It really leaves people more susceptible to dental disease. And it’s kind of the cultural belief in certain groups that, oh, I may lose a tooth during pregnancy, or I may have a cavity, or, you know, some of these things that I’ve heard and it’s like, I wonder why people believe that. I wonder where that comes in. Which is not true. You shouldn’t lose a tooth during pregnancy. And you’re right, you know, you shouldn’t get a cavity during pregnancy, but it just shows that people don’t know what they don’t know.

You know, through interviews like this, I’m able to share with people that the relationship between oral health and pregnancy is very important. And you should see the dentist when you are pregnant for routine oral care for a few reasons. Or even before you plant, you know, when you’re planning to get pregnant, just to keep your mouth as healthy as possible. To decrease the risk of getting gingivitis or periodontitis, which is basically an infection of the gums and the bone that supports the teeth, which are susceptible during pregnancy. And if we are able to educate. To educate women and give them the tools that they need to help them have the best oral health during their pregnancy.The chances of them developing these diseases are less. And it also impacts the outcome of their pregnancy. One of the things that we’re learning.

Pregnant women should be made aware that negative or poor oral health contributes to negative pregnancy outcomes. So you’re more likely to have to go into preterm labor or to have a low birth weight baby, a correlation between things that are happening in the body because of the oral diseases in the mouth. It’s a complex interdependent relationship and it’s not necessarily the only cause, but studies are showing that there can be a negative impact if someone has severe dental disease in their mouth or gum disease in their mouth.

So I think it’s important for women to realize that and to seek dental care while they are pregnant. I also think it is under-represented in the dental community in and of itself. I know when I was in dental hygiene school, we were kind of taught you only see a woman in pregnancy in the second trimester if there are absolutely no complications and everything is great. So that’s the ideal patient. Of course that’s who you want to see. What we’re learning is that really women can be treated at any phase of pregnancy. Of course they have to, their individual needs have to be taken into account and their individual health. However, the benefits.

It is great whether it’s the first, second, or third trimester of pregnancy. And the ADA has a statement that states that it is safe to obtain dental care throughout a woman’s pregnancy.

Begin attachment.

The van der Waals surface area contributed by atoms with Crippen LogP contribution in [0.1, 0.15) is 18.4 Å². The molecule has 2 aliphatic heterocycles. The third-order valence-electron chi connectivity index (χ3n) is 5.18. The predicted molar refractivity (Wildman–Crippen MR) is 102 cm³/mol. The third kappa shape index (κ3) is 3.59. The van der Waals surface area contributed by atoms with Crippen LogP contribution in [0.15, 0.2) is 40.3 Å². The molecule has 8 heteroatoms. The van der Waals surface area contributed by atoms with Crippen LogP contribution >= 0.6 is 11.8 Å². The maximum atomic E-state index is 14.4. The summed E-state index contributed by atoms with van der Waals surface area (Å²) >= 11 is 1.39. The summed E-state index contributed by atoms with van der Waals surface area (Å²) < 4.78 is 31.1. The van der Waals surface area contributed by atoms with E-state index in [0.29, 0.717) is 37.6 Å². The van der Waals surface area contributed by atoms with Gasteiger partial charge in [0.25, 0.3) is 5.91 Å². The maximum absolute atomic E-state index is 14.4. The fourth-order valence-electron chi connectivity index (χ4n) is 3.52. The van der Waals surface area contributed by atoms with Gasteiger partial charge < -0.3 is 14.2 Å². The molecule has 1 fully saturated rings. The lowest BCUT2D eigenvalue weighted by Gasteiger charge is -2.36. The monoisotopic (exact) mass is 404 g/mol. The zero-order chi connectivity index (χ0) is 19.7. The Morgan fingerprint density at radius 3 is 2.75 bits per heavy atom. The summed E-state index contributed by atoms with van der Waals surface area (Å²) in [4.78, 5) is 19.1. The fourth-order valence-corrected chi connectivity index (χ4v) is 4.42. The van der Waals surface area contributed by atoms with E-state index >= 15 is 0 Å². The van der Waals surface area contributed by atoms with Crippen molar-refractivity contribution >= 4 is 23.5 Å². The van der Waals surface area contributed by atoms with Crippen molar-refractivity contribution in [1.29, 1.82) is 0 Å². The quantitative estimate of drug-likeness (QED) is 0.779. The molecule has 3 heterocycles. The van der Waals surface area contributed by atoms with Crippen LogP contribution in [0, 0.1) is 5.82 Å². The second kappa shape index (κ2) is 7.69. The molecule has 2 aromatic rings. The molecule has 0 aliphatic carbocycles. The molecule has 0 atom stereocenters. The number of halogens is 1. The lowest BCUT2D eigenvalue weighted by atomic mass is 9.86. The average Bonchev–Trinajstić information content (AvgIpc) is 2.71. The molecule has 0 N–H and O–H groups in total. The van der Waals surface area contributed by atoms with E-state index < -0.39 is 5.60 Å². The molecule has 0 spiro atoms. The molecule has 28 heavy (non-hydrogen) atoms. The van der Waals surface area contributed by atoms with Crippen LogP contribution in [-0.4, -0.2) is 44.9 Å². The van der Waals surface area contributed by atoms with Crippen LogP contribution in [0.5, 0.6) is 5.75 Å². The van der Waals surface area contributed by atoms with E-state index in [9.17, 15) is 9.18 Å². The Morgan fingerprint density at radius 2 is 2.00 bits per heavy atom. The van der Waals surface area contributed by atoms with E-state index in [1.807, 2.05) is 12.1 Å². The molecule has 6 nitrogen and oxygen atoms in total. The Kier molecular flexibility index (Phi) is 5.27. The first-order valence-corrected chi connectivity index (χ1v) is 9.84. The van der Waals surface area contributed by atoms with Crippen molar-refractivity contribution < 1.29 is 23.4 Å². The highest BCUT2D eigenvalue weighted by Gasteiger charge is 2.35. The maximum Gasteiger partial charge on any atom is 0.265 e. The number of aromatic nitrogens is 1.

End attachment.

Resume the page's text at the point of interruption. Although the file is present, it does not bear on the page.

So I just think it’s really important for women to. Know that and let’s see. Another thing I think that’s important for women to know about pregnancy and oral health is that it’s kind of a cliche thing, but cavities are contagious. So what a lot of people, yeah, what a lot of people don’t know babies are actually born with a sterile mouth. They have no bacteria formed in their mouth and it’s natural for us. They will form a bacteria flora or their basis of bacteria in their mouth. We all have bacteria in our mouth. We want it to be a healthy balance of that oral microbiome. If a mother has dental disease and says she shares a spoon with her baby, she’s going to be passing those disease-causing oral bacteria.

Into her child’s mouth, which puts them at a disadvantage to start with. It may mean that they’re more likely to develop that bacteria long-term and not have a healthy balance and therefore they could be susceptible to cavities or they could be susceptible. To gum disease as they get older. So that’s another reason that a pregnant woman needs to seek dental care during pregnancy is to ensure that she’s in the best possible dental health and therefore she’s able to pass that down for her child.


That’s an amazing connection.


Yeah, yeah, it really is. I mean, and honestly, I learned a lot about this by doing these interviews. You know, we all have our, our specialties and the things that we love to investigate and I love everything done. Also, I’m always excited to learn more about this. But this was a great opportunity when I have done previous interviews about pregnancy and oral health for myself to learn about it as well and be able to communicate that information to the public.